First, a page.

(L–R) Since opening Waterpocket, Alan and Julia Scott have released compelling and creative spirits and liqueurs. Photo: ColtonMarsalaPhotography.com

Waterpocket Distillery: Open Wild and Explore


2084 W. 2200 S., West Valley
T: 385.202.5725 | waterpocket.co

Provocative spirits are being conjured at Waterpocket Distillery. Since the distillery opened this year, their compelling flavors have been used in cocktails served by the coolest bars in Salt Lake City. My curiosity was piqued by the creative cocktails, so I jumped at the chance to meet the owners, Julia and Alan Scott, for a distillery tour and a tasting.

The distillery is small, located in a business park in West Valley—if you blink, you’ll miss it. But once you step into the back room where the magic happens, you’ll be utterly impressed. The first thing you’ll notice is the double-pot still system, custom made from a family-owned business in the Black Forest region of Germany. Nicknamed “Witch” and “Warlock,” the stills are a steampunk fantasy, made from gorgeous brass with various tubes, latches, temperature and pressure gauges. There are rows of old whiskey barrels, and the largest containers of turbinado sugar and Blackstrap molasses you’ll ever see. A tiny lab tucked into the corner is stocked full of botanicals. After smelling the exotic spices and herbs, my appetite was whetted for the unusual and delicious.

Waterpocket’s products are sorted into three categories. House Spirits include Coffee & Rum Liquor and Blanco Rum. Toadstool encompasses the “bitter and beyond range.” The first offering under this brand is Notum, an amaro with flavors of rhubarb, clove, fennel and a bit of peppermint. The Long Lost label is where you’ll find resurrected spirits inspired by the golden age of botanical liquors. “We’ve tried to dig up beautiful old spirits,” says Alan. Oread is the current offering, flavored with star anise, sage, orange peel and galanga.

The tasting was extraordinary. I’m always delighted to talk to people who are passionate about what they do, but the Scotts brought a whole other level of science, history and geography into the mix. And the unique liquor flavors were mind-boggling.

We started with the most straightforward liquor they stock: Robbers Roost Light Whiskey. It’s light and tasty without the usual whiskey bite. Try it neat or on the rocks—it has a smooth vanilla and and caramel finish. Blanco Rum is a sophisticated white rum suited for sipping. The Blackstrap molasses is the strongest flavor I noticed, with coconut and fruit flavors appearing after a minute. This rum made me want to get cozy with blankets and a good book.

The Coffee & Rum is delicious and approachable. I can’t imagine anyone not falling in love with this liquor. The light rum, made with turbinado sugar and Blackstrap molasses, is aged in whiskey barrels for four months before the flavors are added. Cocoa, cinnamon and rose petal mingle with the coffee, a combination of Ethiopia Agaro, Ethiopia Yirgacheffe Wenego and Rwanda Rulindo. There’s not a lot of sugar, so you’re tasting real flavors. “Our philosophy is to pull the sugar back as much as possible,” says Alan. “We start at the bottom and work our way up. Sugar adds and enhances, and we’re fine with that. Beyond that, it begins to obscure and cloud the flavors. It becomes all about the sweetness.” Coffee & Rum is only available only at the distillery, so pick up a few bottles when you visit.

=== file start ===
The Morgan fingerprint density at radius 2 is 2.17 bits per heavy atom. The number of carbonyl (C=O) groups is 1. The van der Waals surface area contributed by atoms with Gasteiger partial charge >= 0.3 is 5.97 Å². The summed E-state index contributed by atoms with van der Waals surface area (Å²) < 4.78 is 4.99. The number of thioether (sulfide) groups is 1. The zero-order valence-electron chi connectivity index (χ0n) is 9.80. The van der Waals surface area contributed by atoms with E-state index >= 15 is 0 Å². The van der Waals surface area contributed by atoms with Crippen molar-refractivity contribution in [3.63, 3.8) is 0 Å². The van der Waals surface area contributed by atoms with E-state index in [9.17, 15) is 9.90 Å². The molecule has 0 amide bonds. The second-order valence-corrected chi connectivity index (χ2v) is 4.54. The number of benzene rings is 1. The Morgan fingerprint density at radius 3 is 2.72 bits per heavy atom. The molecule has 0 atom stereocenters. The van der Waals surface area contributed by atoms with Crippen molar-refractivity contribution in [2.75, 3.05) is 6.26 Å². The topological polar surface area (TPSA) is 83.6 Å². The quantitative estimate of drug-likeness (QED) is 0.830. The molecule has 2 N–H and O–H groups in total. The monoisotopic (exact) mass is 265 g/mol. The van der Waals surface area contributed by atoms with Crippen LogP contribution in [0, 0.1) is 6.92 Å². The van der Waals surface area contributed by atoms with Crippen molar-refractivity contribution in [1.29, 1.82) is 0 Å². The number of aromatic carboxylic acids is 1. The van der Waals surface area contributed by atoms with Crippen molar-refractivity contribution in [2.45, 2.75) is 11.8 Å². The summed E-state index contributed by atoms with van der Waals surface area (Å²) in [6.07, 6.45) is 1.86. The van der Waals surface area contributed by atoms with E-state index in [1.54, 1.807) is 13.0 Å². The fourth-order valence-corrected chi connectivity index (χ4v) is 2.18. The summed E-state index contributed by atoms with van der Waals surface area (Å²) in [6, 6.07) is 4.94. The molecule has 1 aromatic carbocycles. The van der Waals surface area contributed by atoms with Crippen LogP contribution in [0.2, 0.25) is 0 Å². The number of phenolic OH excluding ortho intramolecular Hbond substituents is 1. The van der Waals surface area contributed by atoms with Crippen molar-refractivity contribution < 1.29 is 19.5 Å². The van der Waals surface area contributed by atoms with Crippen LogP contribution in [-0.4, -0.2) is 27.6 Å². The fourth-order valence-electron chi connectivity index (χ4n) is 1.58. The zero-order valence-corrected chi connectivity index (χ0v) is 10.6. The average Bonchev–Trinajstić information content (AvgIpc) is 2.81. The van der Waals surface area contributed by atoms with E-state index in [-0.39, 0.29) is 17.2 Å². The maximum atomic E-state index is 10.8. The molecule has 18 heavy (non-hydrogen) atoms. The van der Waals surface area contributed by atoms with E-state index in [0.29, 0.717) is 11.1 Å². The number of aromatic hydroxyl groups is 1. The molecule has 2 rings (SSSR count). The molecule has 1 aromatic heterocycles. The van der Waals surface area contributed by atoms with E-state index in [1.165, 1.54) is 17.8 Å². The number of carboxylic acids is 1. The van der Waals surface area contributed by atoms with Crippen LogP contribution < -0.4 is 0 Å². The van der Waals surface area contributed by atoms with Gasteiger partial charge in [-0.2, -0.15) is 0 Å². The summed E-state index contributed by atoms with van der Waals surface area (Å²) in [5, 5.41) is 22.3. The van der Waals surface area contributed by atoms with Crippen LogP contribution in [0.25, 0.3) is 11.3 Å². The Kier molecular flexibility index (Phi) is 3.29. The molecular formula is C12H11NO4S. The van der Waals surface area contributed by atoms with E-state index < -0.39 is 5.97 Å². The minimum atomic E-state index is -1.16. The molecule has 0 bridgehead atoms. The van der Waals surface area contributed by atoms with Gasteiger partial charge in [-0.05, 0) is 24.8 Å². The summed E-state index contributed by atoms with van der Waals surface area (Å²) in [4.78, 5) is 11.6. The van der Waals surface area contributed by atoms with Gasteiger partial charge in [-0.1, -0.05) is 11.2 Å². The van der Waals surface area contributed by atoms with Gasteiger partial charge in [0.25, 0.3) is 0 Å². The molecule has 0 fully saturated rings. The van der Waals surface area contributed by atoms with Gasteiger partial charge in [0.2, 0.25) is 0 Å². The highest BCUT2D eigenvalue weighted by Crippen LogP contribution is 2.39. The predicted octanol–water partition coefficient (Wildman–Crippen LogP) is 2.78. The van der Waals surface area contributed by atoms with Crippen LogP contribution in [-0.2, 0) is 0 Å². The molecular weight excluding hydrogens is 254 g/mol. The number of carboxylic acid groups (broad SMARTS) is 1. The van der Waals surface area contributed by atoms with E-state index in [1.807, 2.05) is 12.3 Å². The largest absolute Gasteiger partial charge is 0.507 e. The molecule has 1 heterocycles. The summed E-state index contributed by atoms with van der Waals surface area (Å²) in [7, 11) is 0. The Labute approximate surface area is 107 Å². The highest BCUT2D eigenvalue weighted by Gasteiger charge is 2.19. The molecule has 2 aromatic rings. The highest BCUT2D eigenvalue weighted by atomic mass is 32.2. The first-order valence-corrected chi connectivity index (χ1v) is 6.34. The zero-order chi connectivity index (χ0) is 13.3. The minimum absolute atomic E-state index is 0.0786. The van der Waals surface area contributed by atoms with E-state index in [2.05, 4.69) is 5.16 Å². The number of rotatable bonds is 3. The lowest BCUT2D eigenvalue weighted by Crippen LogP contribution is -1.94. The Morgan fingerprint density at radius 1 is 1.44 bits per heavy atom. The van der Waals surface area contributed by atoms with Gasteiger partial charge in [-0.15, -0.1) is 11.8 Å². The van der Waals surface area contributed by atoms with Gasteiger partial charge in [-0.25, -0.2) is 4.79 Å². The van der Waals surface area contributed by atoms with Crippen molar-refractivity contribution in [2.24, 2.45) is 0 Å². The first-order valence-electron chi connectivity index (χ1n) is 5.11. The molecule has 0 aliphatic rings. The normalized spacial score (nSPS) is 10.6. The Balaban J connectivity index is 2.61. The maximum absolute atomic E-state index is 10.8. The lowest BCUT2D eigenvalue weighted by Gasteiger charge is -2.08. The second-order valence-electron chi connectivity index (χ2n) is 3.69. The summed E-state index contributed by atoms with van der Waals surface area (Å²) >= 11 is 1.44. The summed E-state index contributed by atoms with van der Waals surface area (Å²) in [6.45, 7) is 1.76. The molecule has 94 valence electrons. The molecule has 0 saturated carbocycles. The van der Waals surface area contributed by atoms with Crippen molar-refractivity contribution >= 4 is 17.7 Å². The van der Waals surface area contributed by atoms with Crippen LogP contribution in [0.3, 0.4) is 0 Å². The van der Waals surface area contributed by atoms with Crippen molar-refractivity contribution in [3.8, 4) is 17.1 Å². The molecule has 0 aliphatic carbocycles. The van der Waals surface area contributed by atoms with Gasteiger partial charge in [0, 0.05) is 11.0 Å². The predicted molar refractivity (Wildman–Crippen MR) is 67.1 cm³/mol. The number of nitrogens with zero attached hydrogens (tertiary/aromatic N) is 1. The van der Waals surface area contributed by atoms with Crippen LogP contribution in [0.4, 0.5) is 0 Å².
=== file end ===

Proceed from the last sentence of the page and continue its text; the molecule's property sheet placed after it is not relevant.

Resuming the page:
Notom is an amaro, a fancy herbal liquor meant to be enjoyed after dinner to aid digestion (a digestif). The prominent flavors are fennel, clove, peppermint, anise and galanga, which is commonly used in Chinese cooking. There’s a slight bitterness from the rhubarb and gentian. “Notum with a tiny bit of ice is just the thing before I go to bed,” says Alan. The recipe is based on a forgotten Kräuterlikör (herbal liqueur) recipe from the Czech and German frontier. Fun fact—this is the first amaro distilled in Utah! Serve this drink neat and chilled.

“Oread really sorts people out,” says Alan. “It comes down to star anise and the licorice flavor—if that appeals to your palate. It’s distilled like gin but has a completely different flavor profile. It’s an interesting range of flavors.” Oread Botanical Liqueur is named after the nymphs in Greek mythology that haunt the mountains. It tastes as ethereal as it sounds: a heavenly combination of sage, orange peel, cassia, nutmeg, ginger, galanga and star anise. Under the Long Lost brand, this unique botanical liquor embodies what Waterpocket Distillery is all about. “This is an Old World–style botanical liquor in the tradition that we’ve long lost,” says Alan. Julia continues, “We’re really surprised. The reception has been really good. We’ve actually sold more of Oread than anything else that we make.” Alan suggests using Oread as a substitute for gin and to spike margaritas and other cocktails with the botanical liquor. I’ve been mixing Oread with tonic water and a slice of lime—it’s a refreshing change from my usual vodka and gin.

“Open Wild” is Waterpocket Distillery’s motto—it speaks to their spirit of adventure. The distillery and liquors are named after the natural wonders of Capitol Reef and hints at the inspired and unusual craft distilled spirits they’re creating.

Head to waterpocket.co to book a tour and tasting or discover most of their products in Utah liquor stores. Follow their Instagram (@waterpocket_spirits) for a glimpse of the magic behind the scenes and peruse their website journal to read about their journey. There’s more on the horizon for Waterpocket Distillery, and I can’t wait to taste what comes next.